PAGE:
Full technology license arrangements
The next type of partnership expands upon this approach and is known as a full technology license. Rather than including only discrete IP assets, the technology license transfers a full technology bundle that includes IP assets along with toolkits, user guides and instructions for using the IP assets. In a successful technology license, a licensee generally should be enabled to build commercial products using the technology, succeed at selling the products, and be capable of servicing the products. As mentioned above, incorporation of a licensed technology into a licensee’s business may be critical for the success of both the licensee and the licensor. To further assist with attaining this goal, many licensors even dispatch entire teams to work with licensees to fully incorporate the IP assets into the licensee’s business.
Component business arrangements
A component business arrangement is another option, in which the licensee purchases the products themselves that include embedded technology rights. These rights may include the ability to install and resell the products (e.g., an automaker may purchase fully developed radar sensors for use in its vehicle) and may exclude the rights to manufacture the products. Because a selling company in a component business arrangement may retain its know-how as trade secrets, these arrangements may be especially desirable in markets where licenses are difficult to enforce, in markets where foreign entry is difficult, and in situations in which reverse-engineering of the product is difficult. A company that fully relies on a licensing model for revenue may have difficulty with this arrangement if it is unable to manufacture the product; however, where manufacturing capabilities exists, these arrangements allow the selling company to capture the full value of the product rather than just the value of the IP assets incorporated therein.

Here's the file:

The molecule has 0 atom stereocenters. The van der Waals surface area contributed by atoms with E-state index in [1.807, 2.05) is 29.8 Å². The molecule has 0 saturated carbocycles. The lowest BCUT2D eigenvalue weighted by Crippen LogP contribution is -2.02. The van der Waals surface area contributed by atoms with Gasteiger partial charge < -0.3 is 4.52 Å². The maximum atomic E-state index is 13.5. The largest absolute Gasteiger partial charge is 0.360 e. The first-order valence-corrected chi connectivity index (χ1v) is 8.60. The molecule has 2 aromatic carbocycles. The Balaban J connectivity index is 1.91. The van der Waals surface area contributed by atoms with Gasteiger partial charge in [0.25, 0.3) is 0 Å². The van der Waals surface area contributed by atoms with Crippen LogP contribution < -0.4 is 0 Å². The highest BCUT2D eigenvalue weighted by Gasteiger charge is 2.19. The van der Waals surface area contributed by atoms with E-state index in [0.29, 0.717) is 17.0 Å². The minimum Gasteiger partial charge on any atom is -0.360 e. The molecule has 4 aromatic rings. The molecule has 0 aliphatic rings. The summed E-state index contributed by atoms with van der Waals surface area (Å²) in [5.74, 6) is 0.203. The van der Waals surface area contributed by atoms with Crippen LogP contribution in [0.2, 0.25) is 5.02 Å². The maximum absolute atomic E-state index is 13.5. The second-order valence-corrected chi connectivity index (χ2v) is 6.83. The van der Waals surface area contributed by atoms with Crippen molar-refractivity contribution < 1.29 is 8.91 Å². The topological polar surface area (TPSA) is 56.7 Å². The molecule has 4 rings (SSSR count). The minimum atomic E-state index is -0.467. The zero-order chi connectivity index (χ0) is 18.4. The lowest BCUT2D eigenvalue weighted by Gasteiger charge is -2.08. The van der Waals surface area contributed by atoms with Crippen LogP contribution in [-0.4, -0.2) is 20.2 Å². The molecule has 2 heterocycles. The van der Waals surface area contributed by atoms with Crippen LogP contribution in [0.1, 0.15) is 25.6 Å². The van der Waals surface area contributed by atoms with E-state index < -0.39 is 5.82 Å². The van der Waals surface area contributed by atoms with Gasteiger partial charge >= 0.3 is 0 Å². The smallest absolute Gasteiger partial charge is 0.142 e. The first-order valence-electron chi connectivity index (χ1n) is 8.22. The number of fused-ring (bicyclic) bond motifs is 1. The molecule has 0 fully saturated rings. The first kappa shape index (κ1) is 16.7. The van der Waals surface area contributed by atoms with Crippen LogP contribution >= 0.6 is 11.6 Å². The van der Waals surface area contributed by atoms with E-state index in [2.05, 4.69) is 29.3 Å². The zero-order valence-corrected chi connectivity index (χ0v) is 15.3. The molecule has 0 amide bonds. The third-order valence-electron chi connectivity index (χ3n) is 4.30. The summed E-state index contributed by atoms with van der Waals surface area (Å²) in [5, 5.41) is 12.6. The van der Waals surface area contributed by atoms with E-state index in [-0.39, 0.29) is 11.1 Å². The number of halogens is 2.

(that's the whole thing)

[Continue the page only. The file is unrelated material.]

Contract R&D arrangements
Contract R&D arrangements are yet another option. These allow a company to purchase new product development from a seller. The company/buyer provides specifications to the seller who then designs a solution to fit the specifications, and the buyer typically retains the IP rights. This arrangement allows the seller to directly profit from its expertise while allowing the buyer to have a solution custom made for them. While this model has historically operated with multinational companies as sellers, emerging companies have recently flipped this model to offer outsourced innovation services to larger companies. Since smaller companies are more intricately familiar with quirks of a given market, they can frequently add value to larger competitors.
Joint venture arrangements
Lastly, in a joint venture, each member contributes IP assets to the partnership. Joint ventures may operate like a start-up company including taking on similar risks. As with start-ups, joint ventures typically function best when all parties are flexible and willing to put in extra effort where necessary. It is often important for all members to be in agreement with major decisions such as the scale of investment from each party, whether surplus cash will be reinvested or distributed, and the long-term goals of the venture. While the reward from a successful joint venture is shared among the parties, so is the potential risk, therefore, it can be vital for the parties to work together and develop relationships for the venture to succeed.